• Process builders follow a linear flow with Either/Or (IF/THEN/ELSE) decisions. However, a visual workflow is more comprehensive with analogous CASE formula, which leaves ample room for customization and automation.
All in all, a visual workflow is easier to use with its out-of-the-box functionalities, truly versatile, automation-friendly, and highly scalable depending on the business’s requirements. Hence, if you were to choose between the two, investing in a Visual Workflow Builder would be a smarter choice.

What Is a Visual Workflow in Salesforce?

Visual Workflow Salesforce
Visual Workflow in Salesforce is a graphical tool that executes business processes upon accepting user triggers while interacting with the database. It makes use of a drag and drop interface to build and automate process flows without any code. You can also use it to:
  • Create, update, edit, and delete records
  • Submit records for approval
  • Publish to chatter
  • Accept user input
  • Send emails, and more!

Visualizing a Flowchart-Based Workflow

Converting a flowchart-based workflow into a visual workflow is quite simple. The most significant difference between visual workflow and flowchart-based workflow is the heavy utilization of visualization tools. Follow these steps to visualize a flowchart-based workflow:
  1. Choose a Visual Workflow Designer
    Naturally, the first course of action would be to identify a visual workflow designer that meets all your business and process requirements. Additionally, this visual workflow builder must also be compatible with your existing tools, technologies, and legacy hardware.
  2. Identify Areas for Workflow Creation
    Generally, your flowchart may highlight the areas where your business can improve through workflow creation and management. Run the impact of workflow management with the total cost involved, and shortlist the ones that are suitable for management through a visual workflow.
  3. List Out the Rules, Limits, and Considerations
    Flowcharts usually rely on standard shapes and sizes to indicate a process or a task. However, visual workflows are more customizable and may even require explicit directions. Hence, you must list all the rules, limits, and considerations of converting the flowchart-based workflow into the visual form.
  4. Create a Flow
    Creating Process Flow
    After exploring and learning the ins and outs of your visual workflow designer, use the flowchart as a prototype and your evaluation as the inputs to develop a visual workflow. Rework and redesign it to have the minimum number of branches and connectors - this would indicate an optimized workflow.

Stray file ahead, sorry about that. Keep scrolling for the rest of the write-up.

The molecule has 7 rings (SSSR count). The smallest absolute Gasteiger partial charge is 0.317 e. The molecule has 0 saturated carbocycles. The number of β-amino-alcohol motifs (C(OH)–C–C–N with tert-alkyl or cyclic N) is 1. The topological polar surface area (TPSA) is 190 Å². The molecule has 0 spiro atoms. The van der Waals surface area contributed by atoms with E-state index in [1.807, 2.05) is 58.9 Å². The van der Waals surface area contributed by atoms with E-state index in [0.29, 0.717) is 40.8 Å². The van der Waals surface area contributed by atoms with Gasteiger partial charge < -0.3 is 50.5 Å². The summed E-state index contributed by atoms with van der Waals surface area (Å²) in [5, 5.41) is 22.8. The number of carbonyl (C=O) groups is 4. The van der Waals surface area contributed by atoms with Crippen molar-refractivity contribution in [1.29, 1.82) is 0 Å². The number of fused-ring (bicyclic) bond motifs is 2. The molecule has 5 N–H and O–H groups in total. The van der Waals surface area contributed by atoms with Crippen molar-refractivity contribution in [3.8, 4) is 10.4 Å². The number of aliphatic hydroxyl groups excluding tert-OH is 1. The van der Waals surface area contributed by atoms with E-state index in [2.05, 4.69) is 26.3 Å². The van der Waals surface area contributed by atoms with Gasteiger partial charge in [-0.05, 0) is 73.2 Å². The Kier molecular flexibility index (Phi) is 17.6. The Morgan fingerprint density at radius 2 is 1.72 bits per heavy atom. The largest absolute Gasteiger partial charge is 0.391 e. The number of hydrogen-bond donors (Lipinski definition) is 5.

5. Test and Distribute
    Once your basic workflow structure is ready, it is time to activate it and test it in practical conditions. After it passes the test stage, you can execute it for internal or external users. Additionally, you can use a flow component to run larger flows or deploy it to another business.
  6. Flow Management
    Creating a workflow is not a one-off activity. It requires regular maintenance and upkeep. As you notice several other deficiencies, you will have to optimize your visual workflow periodically.

How to Build Automation in Your Workflow?

Converting a flowchart-based workflow into a visual workflow is quite simple. The most significant difference between visual workflow and flowchart-based workflow is the heavy utilization of visualization tools. Follow these steps to visualize a flowchart-based workflow:
Locate Repetitive Tasks
Identify the repetitive business tasks and understand its impact on the business flow. A visual workflow makes it easier to spot redundant and frequently occurring tasks. Accept inputs from the stakeholders for the said task.
Ascribe Business Goals
Business Goals
Define the end-result that you would expect after automation. For instance, would it reduce cycle time or optimize resource allocation, etc. These act as benchmarks for the automated workflow.
Select a Visual Workflow Automation Builder
Now, you would need an automation software to implement these changes. Typically, most visual workflow designers come with built-in automation functionality. However, you may need third-party integrations or dedicated solutions to incorporate automation in the workflow. You will also have to train the staff into the best practices for using the tool.
Measure the Results
Once your automated workflow system is up and running, all you need to do is track and measure the results using specific Key Performance Indicators (KPIs). The continuous monitoring of results can help remove bottlenecks and locate other areas of improvement.